International Mountain Guides Climbing and Mountaineering Expeditions
The News Tribune
July 12th, 2008
The News Tribune

Fleet feat for guide on Rainier

by JEFFREY P. MAYOR; The News Tribune

Justin Merle

Thanks to near-perfect conditions, a Pierce County man now holds the unofficial record for speed-climbing Mount Rainier.

Justin Merle took 4 hours, 49 minutes, 35 seconds Wednesday to go from Paradise to the 14,411-foot summit and back down again. That beats the previous record of four hours, 59 minutes, one second set in 2004 by Chad Kellogg, which also was not officially timed.

A client on a guided ascent typically takes 17 to 18 hours of climbing time to complete the adventure, not including a sleep break at Camp Muir.

It was 6 a.m. when the 29-year-old climbing guide from Ashford left the Paradise parking lot at 5,400 feet, he said, and conditions on the Muir Snowfield were ideal. Merle said his pace was about 3,000 feet per hour when he was going strong.

Above Camp Muir, he started to pass climbing parties on their way down from the summit.

"It was kind of funny. I saw a bunch of guides I hadn't seen in a while, but it was like 'Hi, but no time to talk.' They quickly figured out what I was up to," Merle said.

As he approached the summit on the Disappointment Cleaver route, Merle said, fatigue and high winds slowed him.

"Close to the top I was really tired and thought I was going too slow. I was starting to get leg cramps when I was going across the crater to sign the register," he said.

He signed the book at Columbia Crest just three hours and 27 minutes after he started.

The good snow conditions helped Merle maintain a strong pace on the descent.

"The snow was soft enough that you could dig in your heel and really stretch out your legs."

When Merle reached the 8,500-foot level on the Muir Snowfield, a leg cramp almost brought his attempt to a halt, he said.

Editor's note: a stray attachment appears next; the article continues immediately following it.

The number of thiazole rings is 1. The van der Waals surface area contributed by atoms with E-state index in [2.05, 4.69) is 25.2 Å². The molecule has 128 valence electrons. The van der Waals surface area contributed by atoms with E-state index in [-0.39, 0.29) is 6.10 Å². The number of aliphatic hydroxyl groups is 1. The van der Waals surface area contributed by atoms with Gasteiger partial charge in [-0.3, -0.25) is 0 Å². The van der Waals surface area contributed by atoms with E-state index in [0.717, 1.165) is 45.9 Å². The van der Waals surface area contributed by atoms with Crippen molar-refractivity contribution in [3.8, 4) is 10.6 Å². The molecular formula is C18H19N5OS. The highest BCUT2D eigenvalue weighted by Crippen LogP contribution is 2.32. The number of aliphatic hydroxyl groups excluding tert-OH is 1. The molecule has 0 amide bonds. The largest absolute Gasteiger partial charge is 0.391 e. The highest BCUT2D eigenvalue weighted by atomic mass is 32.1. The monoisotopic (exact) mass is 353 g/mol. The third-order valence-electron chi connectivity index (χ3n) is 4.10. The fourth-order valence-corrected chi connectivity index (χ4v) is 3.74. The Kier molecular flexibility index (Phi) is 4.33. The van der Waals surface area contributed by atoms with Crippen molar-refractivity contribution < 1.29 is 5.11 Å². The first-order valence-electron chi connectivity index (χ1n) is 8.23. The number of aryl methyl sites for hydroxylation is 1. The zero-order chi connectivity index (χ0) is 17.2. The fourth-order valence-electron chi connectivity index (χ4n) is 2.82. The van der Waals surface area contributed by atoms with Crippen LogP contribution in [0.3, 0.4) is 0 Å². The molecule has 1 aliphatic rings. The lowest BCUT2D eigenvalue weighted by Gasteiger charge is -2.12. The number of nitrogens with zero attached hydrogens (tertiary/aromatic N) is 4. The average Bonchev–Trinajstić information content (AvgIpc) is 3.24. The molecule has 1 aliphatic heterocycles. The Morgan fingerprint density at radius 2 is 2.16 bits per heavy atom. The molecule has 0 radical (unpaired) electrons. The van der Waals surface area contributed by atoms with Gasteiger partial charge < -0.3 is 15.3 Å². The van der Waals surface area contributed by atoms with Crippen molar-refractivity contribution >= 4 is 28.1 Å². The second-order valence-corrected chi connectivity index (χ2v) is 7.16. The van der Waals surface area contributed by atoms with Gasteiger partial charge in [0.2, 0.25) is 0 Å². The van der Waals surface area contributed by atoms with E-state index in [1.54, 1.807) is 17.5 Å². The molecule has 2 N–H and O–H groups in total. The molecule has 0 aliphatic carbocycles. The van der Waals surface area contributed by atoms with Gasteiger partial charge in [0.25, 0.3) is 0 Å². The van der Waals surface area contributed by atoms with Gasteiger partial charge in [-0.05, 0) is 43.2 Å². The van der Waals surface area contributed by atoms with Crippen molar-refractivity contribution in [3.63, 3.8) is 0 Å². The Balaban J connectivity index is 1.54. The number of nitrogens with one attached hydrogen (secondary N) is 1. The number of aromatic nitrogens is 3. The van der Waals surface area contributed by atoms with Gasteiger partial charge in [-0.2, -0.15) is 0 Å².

"I had to stop for about a minute. A bad cramp can immobilize you. I walked for a little bit until it went away."

The cramp soon eased, and Merle completed his record trek.

"The conditions were almost perfect for this," he said. "The snow conditions were pretty awesome for going up fast and coming down."

Merle knows there will be some who question the record because he did not have people to track his time. But he didn't do it for the glory.

"I like climbing and like going fast, and thought I would give it a try," he said.

Garrett Madison, a guide for Alpine Ascents, said he has no reason to doubt his friend.

"The majority of the climbing community would believe someone like Chad or Justin," Madison said. "They are trained athletes. They have worked on Mount Rainier for a long time."

"They have nothing to gain from it; they're not sponsored climbers," Madison added. "Without official timekeepers you can never be sure, but everyone in the climbing community believes him."

Another person cheering Merle's accomplishment was Kellogg, the official record holder.

"I think it's fantastic. Way to raise the bar," he said. "It's cool. He's worked up there for a long time."

Kellogg said he now has motivation to challenge Mount Rainier in a speed climb.

"That's half the fun, that (record) stood for almost 10 years," he said. "It's a passion for me for sure. I like to check my times against other marks around the world."

This was not Merle's first record attempt. Four years ago he did it in five hours, 40 minutes.

Merle's climbing resume includes successful expeditions on Mount Everest and Cho Oyu in the Himalayas, Mount McKinley in Alaska, Mount Vinson in Antarctica and Aconcagua in Argentina.

Merle says Mount Rainier is his obsession, not speed climbing. He has been guiding on the mountain since 1999, first for Rainier Mountaineering Inc. and now for International Mountain Guides.

"That was my 106th climb to the top. I have a special thing with Mount Rainier," he said.

—Jeffrey P. Mayor, The News Tribune: 253-597-8640

See the story of IMG guide Liam O'Sullivan breaking Merle's record a month later by 3 minutes »

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